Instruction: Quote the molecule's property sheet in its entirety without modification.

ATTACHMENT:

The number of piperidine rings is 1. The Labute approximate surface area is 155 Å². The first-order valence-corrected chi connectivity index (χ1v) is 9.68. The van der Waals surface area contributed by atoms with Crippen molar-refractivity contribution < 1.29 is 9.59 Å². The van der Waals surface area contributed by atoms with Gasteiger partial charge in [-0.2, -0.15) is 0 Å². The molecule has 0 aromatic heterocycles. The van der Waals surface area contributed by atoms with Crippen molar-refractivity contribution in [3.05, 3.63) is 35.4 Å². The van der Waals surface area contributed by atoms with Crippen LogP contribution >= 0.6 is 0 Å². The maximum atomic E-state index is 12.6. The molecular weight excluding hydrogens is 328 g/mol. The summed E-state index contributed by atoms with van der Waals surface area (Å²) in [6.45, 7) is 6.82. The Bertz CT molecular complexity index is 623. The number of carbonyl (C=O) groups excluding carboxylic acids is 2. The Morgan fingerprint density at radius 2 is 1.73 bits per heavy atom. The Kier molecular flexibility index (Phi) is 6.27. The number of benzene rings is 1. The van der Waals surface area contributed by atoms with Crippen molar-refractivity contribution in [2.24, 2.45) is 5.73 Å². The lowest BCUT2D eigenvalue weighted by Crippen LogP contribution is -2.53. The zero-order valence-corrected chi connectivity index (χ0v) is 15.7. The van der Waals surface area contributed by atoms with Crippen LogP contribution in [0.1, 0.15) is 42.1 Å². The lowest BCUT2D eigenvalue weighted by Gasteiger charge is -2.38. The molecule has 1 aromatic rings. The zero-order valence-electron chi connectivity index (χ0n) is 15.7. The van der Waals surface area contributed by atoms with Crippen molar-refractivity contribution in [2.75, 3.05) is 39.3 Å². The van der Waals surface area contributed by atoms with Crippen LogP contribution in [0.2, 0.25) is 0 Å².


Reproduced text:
The number of piperidine rings is 1. The Labute approximate surface area is 155 Å². The first-order valence-corrected chi connectivity index (χ1v) is 9.68. The van der Waals surface area contributed by atoms with Crippen molar-refractivity contribution < 1.29 is 9.59 Å². The van der Waals surface area contributed by atoms with Gasteiger partial charge in [-0.2, -0.15) is 0 Å². The molecule has 0 aromatic heterocycles. The van der Waals surface area contributed by atoms with Crippen molar-refractivity contribution in [3.05, 3.63) is 35.4 Å². The van der Waals surface area contributed by atoms with Crippen LogP contribution >= 0.6 is 0 Å². The maximum atomic E-state index is 12.6. The molecular weight excluding hydrogens is 328 g/mol. The summed E-state index contributed by atoms with van der Waals surface area (Å²) in [6.45, 7) is 6.82. The Bertz CT molecular complexity index is 623. The number of carbonyl (C=O) groups excluding carboxylic acids is 2. The Morgan fingerprint density at radius 2 is 1.73 bits per heavy atom. The Kier molecular flexibility index (Phi) is 6.27. The number of benzene rings is 1. The van der Waals surface area contributed by atoms with Crippen molar-refractivity contribution in [2.24, 2.45) is 5.73 Å². The lowest BCUT2D eigenvalue weighted by Crippen LogP contribution is -2.53. The zero-order valence-corrected chi connectivity index (χ0v) is 15.7. The van der Waals surface area contributed by atoms with Crippen LogP contribution in [0.1, 0.15) is 42.1 Å². The lowest BCUT2D eigenvalue weighted by Gasteiger charge is -2.38. The molecule has 1 aromatic rings. The zero-order valence-electron chi connectivity index (χ0n) is 15.7. The van der Waals surface area contributed by atoms with Crippen molar-refractivity contribution in [2.75, 3.05) is 39.3 Å². The van der Waals surface area contributed by atoms with Crippen LogP contribution in [0.2, 0.25) is 0 Å².